Reviews of Homeward Bound

“3.5 out of 4 stars” - People Magazine                                                               “The brilliance of Emily Matchar’s new book is that it exhaustively describes what disillusioned workers are opting into: a slower, more sustainable, and more self-sufficient lifestyle that’s focused on the home. Matchar synthesizes dozens of trend stories … into a single, compelling narrative about the resurgence of domesticity….Refreshing.” -The New Republic                                                       "[P]rovocatively explores what the movement says about the role of women in society today.” – The New Yorker                                                                       "I unreservedly loved it…It’s empathetic and funny and thoughtful and smart, and I encourage all of you to read it."– The Hairpin                                                         “Cogently argues that choosing a more hands-on, DIY lifestyle – family farming, canning, crafting, can, without sacrificing feminism’s hard-won gains, improve on an earlier time when ‘people lived more lightly on the earth and relied less on corporations, and family and community came first.’” - ELLE                                                               “[I]ntelligent and insightful...essential reading.” - Christianity Today                                                       “A lively and perceptive reporter… a valuable and astute assessment.”—Publishers Weekly                                                         “A well-researched look at the resurgence of home life…. Offers intriguing insight into the renaissance of old-fashioned home traditions.”— Kirkus Reviews

What is New Domesticity?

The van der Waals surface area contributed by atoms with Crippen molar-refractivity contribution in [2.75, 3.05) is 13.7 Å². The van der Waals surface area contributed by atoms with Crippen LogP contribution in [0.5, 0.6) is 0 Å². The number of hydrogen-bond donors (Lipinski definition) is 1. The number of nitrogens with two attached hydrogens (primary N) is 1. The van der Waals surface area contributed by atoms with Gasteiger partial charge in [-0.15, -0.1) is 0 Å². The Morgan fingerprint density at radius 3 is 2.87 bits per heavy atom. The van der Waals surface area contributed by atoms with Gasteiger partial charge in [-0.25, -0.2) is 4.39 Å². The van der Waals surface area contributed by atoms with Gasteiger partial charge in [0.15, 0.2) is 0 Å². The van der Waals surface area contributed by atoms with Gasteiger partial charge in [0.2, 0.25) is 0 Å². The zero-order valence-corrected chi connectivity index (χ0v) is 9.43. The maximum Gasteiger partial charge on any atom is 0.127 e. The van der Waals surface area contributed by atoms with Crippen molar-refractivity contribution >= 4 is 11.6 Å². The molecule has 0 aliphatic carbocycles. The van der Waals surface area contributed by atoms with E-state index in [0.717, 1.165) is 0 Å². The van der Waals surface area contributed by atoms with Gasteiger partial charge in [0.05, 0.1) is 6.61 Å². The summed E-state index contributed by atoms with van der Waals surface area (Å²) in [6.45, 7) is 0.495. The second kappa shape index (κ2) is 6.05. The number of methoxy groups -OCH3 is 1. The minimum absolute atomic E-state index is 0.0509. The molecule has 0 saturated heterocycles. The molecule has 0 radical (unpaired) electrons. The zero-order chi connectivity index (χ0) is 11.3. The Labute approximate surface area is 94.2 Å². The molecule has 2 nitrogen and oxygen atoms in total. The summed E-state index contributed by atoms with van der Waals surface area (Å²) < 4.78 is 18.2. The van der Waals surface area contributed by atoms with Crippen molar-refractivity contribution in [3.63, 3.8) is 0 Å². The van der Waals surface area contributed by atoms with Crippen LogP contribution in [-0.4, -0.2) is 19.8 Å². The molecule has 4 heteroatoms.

This blog is a look at the social movement I call ‘New Domesticity’ – the fascination with reviving “lost” domestic arts like canning, bread-baking, knitting, chicken-raising, etc. Why are women of my generation, the daughters of post-Betty Friedan feminists, embracing the domestic tasks that our mothers and grandmothers so eagerly shrugged off? Why has the image of the blissfully domestic supermom overtaken the Sex & the City-style single urban careerist as the media’s feminine ideal? Where does this movement come from? What does it mean for women? For families? For society?                                                                                     My book, Homeward Bound: Why Women Are Embracing the New Domesticity, which explores New Domesticity in greater depth, will be published by Simon & Schuster in May 2013.

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Two must-read stories on women and the food movement

Bust foodie issue

Two fairly recent cover stories – one in Bust and one in Ms – both look at women and the food movement.  If you haven’t seen them, they’re both very much worth a read.

The Bust story looks at women in the indie food scene – the artisan jam-makers, the food truck owners, the Foodzie vendors. The author, Jean Railla, traces the phenomenon to the DIY movement and the craft movement, and notes that many women are attracted to self-run food businesses because the professional restaurant scene is still quite a boys’ club. I’d imagine another major reason women are drawn to the idea of artisan food companies is because they seem to offer the chance for a more family-friendly, flexible lifestyle.

The Ms story, “The Feminist Food Revolution” by Jennifer Cognard-Black, looks at how women play a starring role in the grassroots local/organic/sustainable food movement, from small farmers to community garden advocates to school lunch reformers. The story definitely skews “crunchy” – quotes from vegan chefs, advocates for radical “guerrilla gardening” – but I’d be most interested to hear people’s take on author’s main complaint, which is that, despite so much female work, the food movement has become an all-male foodie cult of personality in thrall to Jamie Oliver, Michael Pollan and co. I can certainly think of a few counterexamples (Alice Waters, for example), but it’s an interesting point – thoughts?

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